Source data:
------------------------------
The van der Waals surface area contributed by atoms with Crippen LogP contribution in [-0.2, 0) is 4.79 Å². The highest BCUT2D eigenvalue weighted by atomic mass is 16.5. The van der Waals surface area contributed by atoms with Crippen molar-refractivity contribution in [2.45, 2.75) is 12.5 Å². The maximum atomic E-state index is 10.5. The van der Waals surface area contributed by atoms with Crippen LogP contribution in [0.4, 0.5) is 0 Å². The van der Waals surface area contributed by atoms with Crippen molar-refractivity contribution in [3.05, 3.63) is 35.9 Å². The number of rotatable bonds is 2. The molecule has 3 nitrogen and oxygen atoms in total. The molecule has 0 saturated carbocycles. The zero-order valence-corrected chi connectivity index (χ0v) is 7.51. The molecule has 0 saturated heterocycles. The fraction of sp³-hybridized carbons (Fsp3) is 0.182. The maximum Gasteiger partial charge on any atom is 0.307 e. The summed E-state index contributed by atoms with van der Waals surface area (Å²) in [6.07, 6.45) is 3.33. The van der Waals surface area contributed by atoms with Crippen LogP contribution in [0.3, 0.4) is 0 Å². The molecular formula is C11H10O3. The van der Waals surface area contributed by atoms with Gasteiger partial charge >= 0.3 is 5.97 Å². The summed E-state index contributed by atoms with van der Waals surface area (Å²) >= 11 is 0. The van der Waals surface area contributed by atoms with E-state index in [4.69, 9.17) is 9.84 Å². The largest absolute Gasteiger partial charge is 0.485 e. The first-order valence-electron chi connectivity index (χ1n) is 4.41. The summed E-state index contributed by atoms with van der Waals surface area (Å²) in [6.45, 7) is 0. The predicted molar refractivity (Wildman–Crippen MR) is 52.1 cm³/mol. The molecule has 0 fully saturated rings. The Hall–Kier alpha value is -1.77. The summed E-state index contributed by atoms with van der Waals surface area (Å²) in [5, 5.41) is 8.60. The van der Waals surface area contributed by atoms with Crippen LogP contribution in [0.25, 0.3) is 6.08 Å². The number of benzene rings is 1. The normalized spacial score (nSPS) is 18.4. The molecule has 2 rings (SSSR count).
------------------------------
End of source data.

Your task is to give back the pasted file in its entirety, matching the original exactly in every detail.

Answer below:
The van der Waals surface area contributed by atoms with Crippen LogP contribution in [-0.2, 0) is 4.79 Å². The highest BCUT2D eigenvalue weighted by atomic mass is 16.5. The van der Waals surface area contributed by atoms with Crippen molar-refractivity contribution in [2.45, 2.75) is 12.5 Å². The maximum atomic E-state index is 10.5. The van der Waals surface area contributed by atoms with Crippen LogP contribution in [0.4, 0.5) is 0 Å². The van der Waals surface area contributed by atoms with Crippen molar-refractivity contribution in [3.05, 3.63) is 35.9 Å². The number of rotatable bonds is 2. The molecule has 3 nitrogen and oxygen atoms in total. The molecule has 0 saturated carbocycles. The zero-order valence-corrected chi connectivity index (χ0v) is 7.51. The molecule has 0 saturated heterocycles. The fraction of sp³-hybridized carbons (Fsp3) is 0.182. The maximum Gasteiger partial charge on any atom is 0.307 e. The summed E-state index contributed by atoms with van der Waals surface area (Å²) in [6.07, 6.45) is 3.33. The van der Waals surface area contributed by atoms with Crippen LogP contribution in [0.3, 0.4) is 0 Å². The molecular formula is C11H10O3. The van der Waals surface area contributed by atoms with Gasteiger partial charge >= 0.3 is 5.97 Å². The summed E-state index contributed by atoms with van der Waals surface area (Å²) >= 11 is 0. The van der Waals surface area contributed by atoms with E-state index in [4.69, 9.17) is 9.84 Å². The largest absolute Gasteiger partial charge is 0.485 e. The first-order valence-electron chi connectivity index (χ1n) is 4.41. The summed E-state index contributed by atoms with van der Waals surface area (Å²) in [6.45, 7) is 0. The predicted molar refractivity (Wildman–Crippen MR) is 52.1 cm³/mol. The molecule has 0 fully saturated rings. The Hall–Kier alpha value is -1.77. The summed E-state index contributed by atoms with van der Waals surface area (Å²) in [5, 5.41) is 8.60. The van der Waals surface area contributed by atoms with Crippen LogP contribution in [0.25, 0.3) is 6.08 Å². The number of benzene rings is 1. The normalized spacial score (nSPS) is 18.4. The molecule has 2 rings (SSSR count).